Unremarkable findings with Lachman’s, anterior drawer, anterolateral drawer, IT Band painful arc, patellar grind, valgus testing, and quad strength testing provocation. Palpation of the tibial tuberosity was unremarkable. Steinman’s test was negative for peripheral meniscal impingement.3 However palpation and compression of the infrapatellar fat pad recreated the anterior knee pain she described earlier.

CLINICAL IMPRESSIONS

Diagnostic Hypothesis

Suspected a minor LCL sprain, in addition to clinical instability of the proximal tibiofibular joint resulting in common peroneal neuritis. Also suspected secondary infrapatellar fat pad impingement.

INTERVENTION

In order to relieve tension on the peroneal nerve, the Epi-Sport epicondylitis clasp (an elbow support for epicondylitis by FLA Orthopedics) was modified and applied to stabilize the fibular head, attempting to prevent it from being pulled posteriorly into the common peroneal nerve by the lateral biceps tendon (Figures 3, 4, and 5). The patient noted immediate improvement with the brace at the initial appointment. Thus at the next appointment, the focus of the first treatment was to activate the vastus medialis oblique (VMO) without co-contraction of the biceps femoris.  This patient presented with overly pre-dominant hamstring activation, and initially demonstrated significantly difficulty activating the VMO in conjunction the quad in sitting. The use of surface EMG biofeedback was employed to provide the patient with visual and auditory feedback in order to properly activate the VMO in conjunction with the quad while initially avoiding contraction of the hamstrings in a closed chain sitting position at varying angles of knee flexion. Initially, the therapist placed his hand on the tendon of the biceps femoris just lateral to the popliteal fossa to provide inhibitory feedback while the biofeedback provided facilitatory feedback of the VMO/quad. The patient was then also able to sense with her hands and monitor the activity of the biceps tendon while properly activating the quad/VMO this first visit. Gentle seated tibial, peroneal and sciatic nerve mobilization was initiated to promote nerve health1.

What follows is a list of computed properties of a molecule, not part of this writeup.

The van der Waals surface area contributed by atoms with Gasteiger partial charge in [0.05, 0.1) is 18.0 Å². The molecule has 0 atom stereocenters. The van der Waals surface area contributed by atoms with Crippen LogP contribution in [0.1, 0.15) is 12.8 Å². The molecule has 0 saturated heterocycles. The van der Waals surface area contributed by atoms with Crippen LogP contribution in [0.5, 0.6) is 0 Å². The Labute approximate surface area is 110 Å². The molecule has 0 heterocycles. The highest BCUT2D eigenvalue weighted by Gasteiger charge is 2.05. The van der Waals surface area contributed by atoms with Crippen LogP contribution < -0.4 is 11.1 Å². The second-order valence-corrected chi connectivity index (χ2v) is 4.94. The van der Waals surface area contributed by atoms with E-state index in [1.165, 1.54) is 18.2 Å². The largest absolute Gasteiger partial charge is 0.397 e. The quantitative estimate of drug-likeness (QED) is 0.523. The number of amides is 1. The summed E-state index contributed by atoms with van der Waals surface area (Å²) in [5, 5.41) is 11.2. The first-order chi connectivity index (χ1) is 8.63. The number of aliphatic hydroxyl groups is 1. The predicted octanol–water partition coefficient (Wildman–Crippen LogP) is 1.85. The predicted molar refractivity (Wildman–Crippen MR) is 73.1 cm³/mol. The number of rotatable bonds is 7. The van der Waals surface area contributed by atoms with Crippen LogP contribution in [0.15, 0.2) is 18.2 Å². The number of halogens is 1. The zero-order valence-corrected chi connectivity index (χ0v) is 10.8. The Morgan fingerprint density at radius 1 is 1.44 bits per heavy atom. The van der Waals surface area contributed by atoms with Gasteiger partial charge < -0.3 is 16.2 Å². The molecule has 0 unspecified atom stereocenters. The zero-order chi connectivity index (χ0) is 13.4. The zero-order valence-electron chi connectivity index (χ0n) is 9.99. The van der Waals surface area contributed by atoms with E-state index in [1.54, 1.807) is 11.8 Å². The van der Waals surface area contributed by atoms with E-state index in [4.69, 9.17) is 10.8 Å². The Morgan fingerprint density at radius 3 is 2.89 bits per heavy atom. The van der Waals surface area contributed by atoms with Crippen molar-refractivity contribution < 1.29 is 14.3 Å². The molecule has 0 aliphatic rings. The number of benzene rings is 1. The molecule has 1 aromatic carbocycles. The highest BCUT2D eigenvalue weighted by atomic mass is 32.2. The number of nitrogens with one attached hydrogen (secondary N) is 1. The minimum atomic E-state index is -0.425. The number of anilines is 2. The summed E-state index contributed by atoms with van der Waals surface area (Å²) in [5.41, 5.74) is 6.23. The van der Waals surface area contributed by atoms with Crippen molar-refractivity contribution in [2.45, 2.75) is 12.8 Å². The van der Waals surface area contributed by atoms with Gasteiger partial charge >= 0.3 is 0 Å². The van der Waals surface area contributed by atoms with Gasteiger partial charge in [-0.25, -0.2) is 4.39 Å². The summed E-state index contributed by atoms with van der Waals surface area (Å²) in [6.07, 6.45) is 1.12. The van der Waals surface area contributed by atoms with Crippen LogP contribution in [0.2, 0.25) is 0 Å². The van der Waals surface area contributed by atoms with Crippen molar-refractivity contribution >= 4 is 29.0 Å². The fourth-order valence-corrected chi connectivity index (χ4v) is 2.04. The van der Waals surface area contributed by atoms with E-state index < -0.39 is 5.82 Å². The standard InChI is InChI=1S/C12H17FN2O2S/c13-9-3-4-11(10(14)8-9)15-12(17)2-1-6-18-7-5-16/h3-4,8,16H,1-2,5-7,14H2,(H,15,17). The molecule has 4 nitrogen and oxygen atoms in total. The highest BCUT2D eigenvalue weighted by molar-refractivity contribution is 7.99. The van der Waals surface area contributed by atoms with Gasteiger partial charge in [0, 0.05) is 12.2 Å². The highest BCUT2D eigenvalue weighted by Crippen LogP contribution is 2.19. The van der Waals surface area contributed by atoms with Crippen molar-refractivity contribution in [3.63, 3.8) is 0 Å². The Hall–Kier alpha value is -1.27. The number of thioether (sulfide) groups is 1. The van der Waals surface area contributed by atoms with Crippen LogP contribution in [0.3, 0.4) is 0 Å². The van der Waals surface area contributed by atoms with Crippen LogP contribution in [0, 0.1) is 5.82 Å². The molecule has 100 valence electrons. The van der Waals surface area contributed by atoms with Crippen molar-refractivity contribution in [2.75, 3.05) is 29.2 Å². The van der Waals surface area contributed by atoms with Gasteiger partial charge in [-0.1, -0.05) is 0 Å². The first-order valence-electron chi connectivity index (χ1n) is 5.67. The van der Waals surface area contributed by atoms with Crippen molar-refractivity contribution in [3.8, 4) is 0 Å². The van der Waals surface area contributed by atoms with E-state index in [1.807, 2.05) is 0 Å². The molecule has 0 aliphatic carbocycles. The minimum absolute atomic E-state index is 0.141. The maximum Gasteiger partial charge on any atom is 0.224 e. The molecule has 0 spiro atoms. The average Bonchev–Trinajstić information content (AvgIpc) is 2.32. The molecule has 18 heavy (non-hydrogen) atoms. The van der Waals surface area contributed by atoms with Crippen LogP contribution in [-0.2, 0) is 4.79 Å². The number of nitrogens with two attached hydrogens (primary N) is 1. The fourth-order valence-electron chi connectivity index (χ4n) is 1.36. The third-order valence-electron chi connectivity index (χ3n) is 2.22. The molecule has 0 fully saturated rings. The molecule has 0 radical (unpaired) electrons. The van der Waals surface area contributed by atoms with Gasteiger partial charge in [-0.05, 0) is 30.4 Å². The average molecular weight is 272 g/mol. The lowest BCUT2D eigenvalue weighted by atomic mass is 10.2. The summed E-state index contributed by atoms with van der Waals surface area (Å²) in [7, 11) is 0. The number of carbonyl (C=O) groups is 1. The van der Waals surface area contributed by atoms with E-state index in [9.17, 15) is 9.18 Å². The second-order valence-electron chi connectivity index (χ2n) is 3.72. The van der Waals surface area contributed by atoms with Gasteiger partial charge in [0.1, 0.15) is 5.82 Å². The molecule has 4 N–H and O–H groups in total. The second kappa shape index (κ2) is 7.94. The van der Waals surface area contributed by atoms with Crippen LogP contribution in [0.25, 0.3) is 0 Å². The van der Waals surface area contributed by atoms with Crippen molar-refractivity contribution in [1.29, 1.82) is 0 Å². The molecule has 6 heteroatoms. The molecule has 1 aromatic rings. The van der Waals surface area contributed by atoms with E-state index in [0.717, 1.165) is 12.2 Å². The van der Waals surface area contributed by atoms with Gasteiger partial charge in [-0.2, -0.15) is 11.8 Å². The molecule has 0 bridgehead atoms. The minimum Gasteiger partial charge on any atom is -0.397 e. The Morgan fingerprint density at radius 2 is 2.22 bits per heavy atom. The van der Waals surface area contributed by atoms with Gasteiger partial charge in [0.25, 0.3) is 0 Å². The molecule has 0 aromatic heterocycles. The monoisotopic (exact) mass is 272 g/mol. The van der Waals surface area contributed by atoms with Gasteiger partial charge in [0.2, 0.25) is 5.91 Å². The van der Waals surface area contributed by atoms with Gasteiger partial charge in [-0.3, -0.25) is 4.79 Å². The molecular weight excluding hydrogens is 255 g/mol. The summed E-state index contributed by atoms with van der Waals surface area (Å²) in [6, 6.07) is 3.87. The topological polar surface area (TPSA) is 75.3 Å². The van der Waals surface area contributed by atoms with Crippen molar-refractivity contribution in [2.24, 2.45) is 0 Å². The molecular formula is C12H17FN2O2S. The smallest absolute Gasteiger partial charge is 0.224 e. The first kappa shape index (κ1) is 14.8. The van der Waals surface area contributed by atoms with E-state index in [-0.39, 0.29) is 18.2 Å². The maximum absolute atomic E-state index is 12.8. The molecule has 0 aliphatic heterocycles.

At subsequent appointments, in addition to proper VMO activation and nerve mobilization, she was instructed and progressed through a home program of proper activation of the deep hip external rotators without tensor fascia lata activation, eventually in conjunction with gluteus medius to promote hip and lower quarter stability. Transversus abdominus (TA) activation was also introduced for core stability to promote better hip control. In addition, proper activation was instructed of the posterior tibialis in the closed chain, and then later in conjunction with the peroneal longus to promote even better control of the lower quarter. The patient was eventually progressed to co-contract the hamstrings with the VMO, and activate the deep hip external rotators in conjunction with gluteus medius with good TA and ankle control.